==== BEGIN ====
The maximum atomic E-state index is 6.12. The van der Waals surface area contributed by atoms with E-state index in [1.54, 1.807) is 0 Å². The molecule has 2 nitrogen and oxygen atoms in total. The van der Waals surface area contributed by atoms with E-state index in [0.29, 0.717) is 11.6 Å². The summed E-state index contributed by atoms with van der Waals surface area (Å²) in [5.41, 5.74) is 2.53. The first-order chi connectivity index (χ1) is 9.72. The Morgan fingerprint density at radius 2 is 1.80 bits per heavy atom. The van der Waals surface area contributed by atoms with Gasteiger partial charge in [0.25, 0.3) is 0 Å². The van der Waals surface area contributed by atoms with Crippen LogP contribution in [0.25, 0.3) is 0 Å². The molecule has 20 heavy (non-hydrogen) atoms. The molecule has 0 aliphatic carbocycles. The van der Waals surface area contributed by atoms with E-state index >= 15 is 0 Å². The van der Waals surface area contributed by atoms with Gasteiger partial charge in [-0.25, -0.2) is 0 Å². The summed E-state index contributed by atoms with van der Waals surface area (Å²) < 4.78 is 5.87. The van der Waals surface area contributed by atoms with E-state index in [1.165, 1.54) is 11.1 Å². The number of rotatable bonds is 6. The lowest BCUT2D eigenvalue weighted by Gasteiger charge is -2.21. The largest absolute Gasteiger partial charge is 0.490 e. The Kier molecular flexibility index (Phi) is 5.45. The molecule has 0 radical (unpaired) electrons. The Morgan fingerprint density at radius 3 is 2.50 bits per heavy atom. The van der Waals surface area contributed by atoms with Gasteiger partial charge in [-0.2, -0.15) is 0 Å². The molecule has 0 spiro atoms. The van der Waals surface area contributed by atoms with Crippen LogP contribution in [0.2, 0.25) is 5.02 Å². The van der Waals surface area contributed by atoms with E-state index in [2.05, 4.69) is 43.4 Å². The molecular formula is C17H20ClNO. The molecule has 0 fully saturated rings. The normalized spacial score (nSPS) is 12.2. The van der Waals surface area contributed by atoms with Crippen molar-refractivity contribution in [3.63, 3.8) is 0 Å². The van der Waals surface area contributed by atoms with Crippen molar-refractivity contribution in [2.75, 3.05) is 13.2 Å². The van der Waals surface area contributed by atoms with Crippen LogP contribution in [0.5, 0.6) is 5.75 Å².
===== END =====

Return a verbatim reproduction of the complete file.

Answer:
The maximum atomic E-state index is 6.12. The van der Waals surface area contributed by atoms with E-state index in [1.54, 1.807) is 0 Å². The molecule has 2 nitrogen and oxygen atoms in total. The van der Waals surface area contributed by atoms with E-state index in [0.29, 0.717) is 11.6 Å². The summed E-state index contributed by atoms with van der Waals surface area (Å²) in [5.41, 5.74) is 2.53. The first-order chi connectivity index (χ1) is 9.72. The Morgan fingerprint density at radius 2 is 1.80 bits per heavy atom. The van der Waals surface area contributed by atoms with Gasteiger partial charge in [0.25, 0.3) is 0 Å². The van der Waals surface area contributed by atoms with Crippen LogP contribution in [0.25, 0.3) is 0 Å². The molecule has 20 heavy (non-hydrogen) atoms. The molecule has 0 aliphatic carbocycles. The van der Waals surface area contributed by atoms with E-state index >= 15 is 0 Å². The van der Waals surface area contributed by atoms with Gasteiger partial charge in [-0.25, -0.2) is 0 Å². The summed E-state index contributed by atoms with van der Waals surface area (Å²) < 4.78 is 5.87. The van der Waals surface area contributed by atoms with E-state index in [1.165, 1.54) is 11.1 Å². The number of rotatable bonds is 6. The lowest BCUT2D eigenvalue weighted by Gasteiger charge is -2.21. The largest absolute Gasteiger partial charge is 0.490 e. The Kier molecular flexibility index (Phi) is 5.45. The molecule has 0 radical (unpaired) electrons. The Morgan fingerprint density at radius 3 is 2.50 bits per heavy atom. The van der Waals surface area contributed by atoms with Gasteiger partial charge in [-0.2, -0.15) is 0 Å². The molecule has 0 spiro atoms. The van der Waals surface area contributed by atoms with Crippen LogP contribution in [0.2, 0.25) is 5.02 Å². The van der Waals surface area contributed by atoms with E-state index in [2.05, 4.69) is 43.4 Å². The molecular formula is C17H20ClNO. The molecule has 0 fully saturated rings. The normalized spacial score (nSPS) is 12.2. The van der Waals surface area contributed by atoms with Crippen molar-refractivity contribution in [3.63, 3.8) is 0 Å². The van der Waals surface area contributed by atoms with Crippen molar-refractivity contribution in [2.75, 3.05) is 13.2 Å². The van der Waals surface area contributed by atoms with Crippen LogP contribution in [0.5, 0.6) is 5.75 Å².